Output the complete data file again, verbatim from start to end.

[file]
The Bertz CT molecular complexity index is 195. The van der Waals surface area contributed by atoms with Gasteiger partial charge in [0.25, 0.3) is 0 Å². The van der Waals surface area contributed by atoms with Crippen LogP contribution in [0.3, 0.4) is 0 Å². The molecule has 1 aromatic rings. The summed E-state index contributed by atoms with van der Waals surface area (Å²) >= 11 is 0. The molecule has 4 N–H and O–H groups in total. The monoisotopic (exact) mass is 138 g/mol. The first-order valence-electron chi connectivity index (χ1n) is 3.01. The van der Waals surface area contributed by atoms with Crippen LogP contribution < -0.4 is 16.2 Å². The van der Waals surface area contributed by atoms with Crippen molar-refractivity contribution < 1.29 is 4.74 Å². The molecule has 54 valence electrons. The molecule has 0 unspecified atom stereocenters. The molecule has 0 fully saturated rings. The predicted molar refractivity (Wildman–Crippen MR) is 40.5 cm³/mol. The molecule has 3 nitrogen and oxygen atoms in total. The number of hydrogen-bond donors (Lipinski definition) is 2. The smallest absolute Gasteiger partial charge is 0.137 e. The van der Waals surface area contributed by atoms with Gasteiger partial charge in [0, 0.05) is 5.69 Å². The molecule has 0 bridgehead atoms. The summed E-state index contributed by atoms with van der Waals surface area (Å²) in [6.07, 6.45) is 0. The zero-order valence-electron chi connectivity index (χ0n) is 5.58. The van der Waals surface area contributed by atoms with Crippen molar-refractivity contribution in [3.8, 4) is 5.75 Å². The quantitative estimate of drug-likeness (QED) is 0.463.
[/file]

The Bertz CT molecular complexity index is 195. The van der Waals surface area contributed by atoms with Gasteiger partial charge in [0.25, 0.3) is 0 Å². The van der Waals surface area contributed by atoms with Crippen LogP contribution in [0.3, 0.4) is 0 Å². The molecule has 1 aromatic rings. The summed E-state index contributed by atoms with van der Waals surface area (Å²) >= 11 is 0. The molecule has 4 N–H and O–H groups in total. The monoisotopic (exact) mass is 138 g/mol. The first-order valence-electron chi connectivity index (χ1n) is 3.01. The van der Waals surface area contributed by atoms with Crippen LogP contribution < -0.4 is 16.2 Å². The van der Waals surface area contributed by atoms with Crippen molar-refractivity contribution < 1.29 is 4.74 Å². The molecule has 54 valence electrons. The molecule has 0 unspecified atom stereocenters. The molecule has 0 fully saturated rings. The predicted molar refractivity (Wildman–Crippen MR) is 40.5 cm³/mol. The molecule has 3 nitrogen and oxygen atoms in total. The number of hydrogen-bond donors (Lipinski definition) is 2. The smallest absolute Gasteiger partial charge is 0.137 e. The van der Waals surface area contributed by atoms with Gasteiger partial charge in [0, 0.05) is 5.69 Å². The molecule has 0 bridgehead atoms. The summed E-state index contributed by atoms with van der Waals surface area (Å²) in [6.07, 6.45) is 0. The zero-order valence-electron chi connectivity index (χ0n) is 5.58. The van der Waals surface area contributed by atoms with Crippen molar-refractivity contribution in [3.8, 4) is 5.75 Å². The quantitative estimate of drug-likeness (QED) is 0.463.